Pentagon considers banning military from extremist groups

The U.S. military, like American society, is under political strain after years of divisive politics. A small minority of military servicemembers have refused orders to get vaccinated, after that issue became politicized, and some participated in the deadly Jan. 6 riot at the U.S. Capitol by supporters of then-President Donald Trump.

Following the riot, the Biden administration, which took office on Jan. 20, spent much of the year working to clarify its definition of extremism and what kinds of military participation in extremist activity to explicitly prohibit, unveiling the results on Monday.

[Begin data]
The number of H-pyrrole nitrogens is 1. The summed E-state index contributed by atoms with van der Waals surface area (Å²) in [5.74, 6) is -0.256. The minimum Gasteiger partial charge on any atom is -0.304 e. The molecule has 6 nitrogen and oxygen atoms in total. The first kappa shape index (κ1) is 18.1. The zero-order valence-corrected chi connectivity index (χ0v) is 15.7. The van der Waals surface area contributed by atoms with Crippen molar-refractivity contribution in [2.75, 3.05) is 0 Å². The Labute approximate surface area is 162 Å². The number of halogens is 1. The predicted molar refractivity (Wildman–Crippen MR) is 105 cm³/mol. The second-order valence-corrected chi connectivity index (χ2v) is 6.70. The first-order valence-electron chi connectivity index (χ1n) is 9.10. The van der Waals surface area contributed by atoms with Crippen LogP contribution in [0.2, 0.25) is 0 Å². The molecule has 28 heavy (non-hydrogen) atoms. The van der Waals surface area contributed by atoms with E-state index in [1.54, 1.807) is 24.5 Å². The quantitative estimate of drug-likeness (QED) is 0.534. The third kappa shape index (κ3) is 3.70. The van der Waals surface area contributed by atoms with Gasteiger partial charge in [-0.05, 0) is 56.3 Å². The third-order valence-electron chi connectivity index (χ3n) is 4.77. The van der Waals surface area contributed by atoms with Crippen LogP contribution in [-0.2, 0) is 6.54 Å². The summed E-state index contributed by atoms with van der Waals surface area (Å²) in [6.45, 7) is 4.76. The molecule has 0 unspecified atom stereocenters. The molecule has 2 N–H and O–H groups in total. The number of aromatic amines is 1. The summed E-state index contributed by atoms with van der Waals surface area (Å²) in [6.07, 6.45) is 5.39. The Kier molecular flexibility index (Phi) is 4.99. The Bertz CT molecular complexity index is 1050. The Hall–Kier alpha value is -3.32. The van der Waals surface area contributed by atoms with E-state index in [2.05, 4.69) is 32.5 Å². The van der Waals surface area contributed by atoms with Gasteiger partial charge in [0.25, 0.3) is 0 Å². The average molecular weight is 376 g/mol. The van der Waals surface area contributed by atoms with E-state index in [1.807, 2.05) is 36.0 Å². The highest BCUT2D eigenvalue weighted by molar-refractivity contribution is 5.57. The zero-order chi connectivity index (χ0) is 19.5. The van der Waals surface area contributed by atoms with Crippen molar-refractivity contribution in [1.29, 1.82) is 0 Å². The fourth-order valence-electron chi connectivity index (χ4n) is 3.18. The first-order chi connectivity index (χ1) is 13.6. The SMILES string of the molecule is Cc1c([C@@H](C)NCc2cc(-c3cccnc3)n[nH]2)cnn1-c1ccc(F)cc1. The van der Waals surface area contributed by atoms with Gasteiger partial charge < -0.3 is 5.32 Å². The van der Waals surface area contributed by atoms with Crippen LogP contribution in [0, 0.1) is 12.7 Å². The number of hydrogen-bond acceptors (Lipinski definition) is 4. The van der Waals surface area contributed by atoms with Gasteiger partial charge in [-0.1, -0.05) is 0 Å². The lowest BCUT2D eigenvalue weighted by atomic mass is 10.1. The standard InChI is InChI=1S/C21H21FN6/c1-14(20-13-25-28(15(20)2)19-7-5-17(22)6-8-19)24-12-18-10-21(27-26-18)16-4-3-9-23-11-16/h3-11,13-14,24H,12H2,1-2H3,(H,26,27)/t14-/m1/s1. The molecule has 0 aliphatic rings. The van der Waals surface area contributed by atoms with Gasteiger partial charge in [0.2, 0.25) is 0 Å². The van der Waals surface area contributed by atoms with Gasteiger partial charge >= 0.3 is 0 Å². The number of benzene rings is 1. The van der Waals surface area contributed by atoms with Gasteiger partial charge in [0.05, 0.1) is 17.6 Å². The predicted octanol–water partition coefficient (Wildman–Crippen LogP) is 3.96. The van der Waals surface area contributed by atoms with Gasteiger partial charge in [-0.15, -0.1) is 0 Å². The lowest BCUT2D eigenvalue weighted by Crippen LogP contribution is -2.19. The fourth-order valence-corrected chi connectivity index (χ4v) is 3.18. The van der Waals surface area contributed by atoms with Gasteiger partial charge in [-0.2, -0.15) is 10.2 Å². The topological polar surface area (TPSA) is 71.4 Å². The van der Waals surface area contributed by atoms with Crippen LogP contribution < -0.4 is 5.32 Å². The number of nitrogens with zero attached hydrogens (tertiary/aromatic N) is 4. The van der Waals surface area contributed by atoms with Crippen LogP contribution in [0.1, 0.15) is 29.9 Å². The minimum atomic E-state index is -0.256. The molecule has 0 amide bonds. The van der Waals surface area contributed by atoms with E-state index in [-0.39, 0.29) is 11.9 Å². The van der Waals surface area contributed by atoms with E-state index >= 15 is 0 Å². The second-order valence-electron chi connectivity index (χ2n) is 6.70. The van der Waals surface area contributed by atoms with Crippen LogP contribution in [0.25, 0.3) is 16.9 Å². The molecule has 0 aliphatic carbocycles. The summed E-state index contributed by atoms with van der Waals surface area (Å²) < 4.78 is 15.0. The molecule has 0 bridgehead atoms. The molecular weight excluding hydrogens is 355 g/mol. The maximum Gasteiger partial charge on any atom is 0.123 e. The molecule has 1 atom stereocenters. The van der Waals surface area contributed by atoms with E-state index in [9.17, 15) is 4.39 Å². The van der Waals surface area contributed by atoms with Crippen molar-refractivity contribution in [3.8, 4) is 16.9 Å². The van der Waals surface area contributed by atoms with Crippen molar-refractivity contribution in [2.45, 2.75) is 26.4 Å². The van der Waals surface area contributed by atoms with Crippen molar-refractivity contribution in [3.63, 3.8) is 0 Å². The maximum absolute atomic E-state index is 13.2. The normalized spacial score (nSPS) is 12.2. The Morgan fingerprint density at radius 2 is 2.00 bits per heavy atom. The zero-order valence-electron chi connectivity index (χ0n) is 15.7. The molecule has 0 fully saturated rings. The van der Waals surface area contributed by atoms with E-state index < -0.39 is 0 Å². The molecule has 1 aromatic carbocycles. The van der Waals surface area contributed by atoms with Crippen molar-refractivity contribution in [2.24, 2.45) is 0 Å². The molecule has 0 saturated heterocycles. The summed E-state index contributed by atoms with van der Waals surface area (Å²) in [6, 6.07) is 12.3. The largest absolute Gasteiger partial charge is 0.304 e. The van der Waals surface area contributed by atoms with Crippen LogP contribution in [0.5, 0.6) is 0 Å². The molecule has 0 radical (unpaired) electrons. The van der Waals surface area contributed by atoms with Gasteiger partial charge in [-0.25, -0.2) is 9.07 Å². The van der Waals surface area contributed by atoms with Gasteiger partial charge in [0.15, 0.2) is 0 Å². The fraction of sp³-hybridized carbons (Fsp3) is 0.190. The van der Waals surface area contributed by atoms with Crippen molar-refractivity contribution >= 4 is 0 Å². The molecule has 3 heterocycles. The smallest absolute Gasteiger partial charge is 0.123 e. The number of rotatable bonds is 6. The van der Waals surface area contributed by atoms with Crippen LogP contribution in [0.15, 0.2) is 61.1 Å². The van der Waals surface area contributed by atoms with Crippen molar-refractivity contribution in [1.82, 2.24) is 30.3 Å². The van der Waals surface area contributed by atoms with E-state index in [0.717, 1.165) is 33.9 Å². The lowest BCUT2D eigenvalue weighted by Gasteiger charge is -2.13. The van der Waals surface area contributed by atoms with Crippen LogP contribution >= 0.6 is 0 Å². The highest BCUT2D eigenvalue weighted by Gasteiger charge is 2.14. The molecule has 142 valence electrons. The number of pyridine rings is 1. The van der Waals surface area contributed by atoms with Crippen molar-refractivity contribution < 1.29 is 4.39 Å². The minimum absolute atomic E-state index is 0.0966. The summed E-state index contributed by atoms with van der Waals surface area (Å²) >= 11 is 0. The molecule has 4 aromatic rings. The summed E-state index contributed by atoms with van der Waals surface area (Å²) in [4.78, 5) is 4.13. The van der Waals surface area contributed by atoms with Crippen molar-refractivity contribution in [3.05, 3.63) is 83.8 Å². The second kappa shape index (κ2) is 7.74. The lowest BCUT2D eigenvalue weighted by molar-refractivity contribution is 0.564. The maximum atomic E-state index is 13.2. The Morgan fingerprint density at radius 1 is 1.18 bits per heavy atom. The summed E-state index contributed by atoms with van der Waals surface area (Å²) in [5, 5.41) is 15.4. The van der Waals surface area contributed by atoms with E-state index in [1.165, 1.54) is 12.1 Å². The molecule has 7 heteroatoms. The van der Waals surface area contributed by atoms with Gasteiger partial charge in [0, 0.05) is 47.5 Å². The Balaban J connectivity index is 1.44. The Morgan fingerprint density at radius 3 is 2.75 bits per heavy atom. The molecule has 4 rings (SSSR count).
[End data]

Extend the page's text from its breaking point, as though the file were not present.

The new definition includes everything from prohibiting "liking" extremist content on social media to fundraising or demonstrating for an extremist organization. Punishment, if there is any, could be up to local commanders.

Still, the Pentagon stopped short of prohibiting membership in any group, from the Proud Boys to the Oath Keepers and the Ku Klux Klan, and avoided weighing in on specific scenarios, like a soldier's view of the legitimacy of Biden as president.

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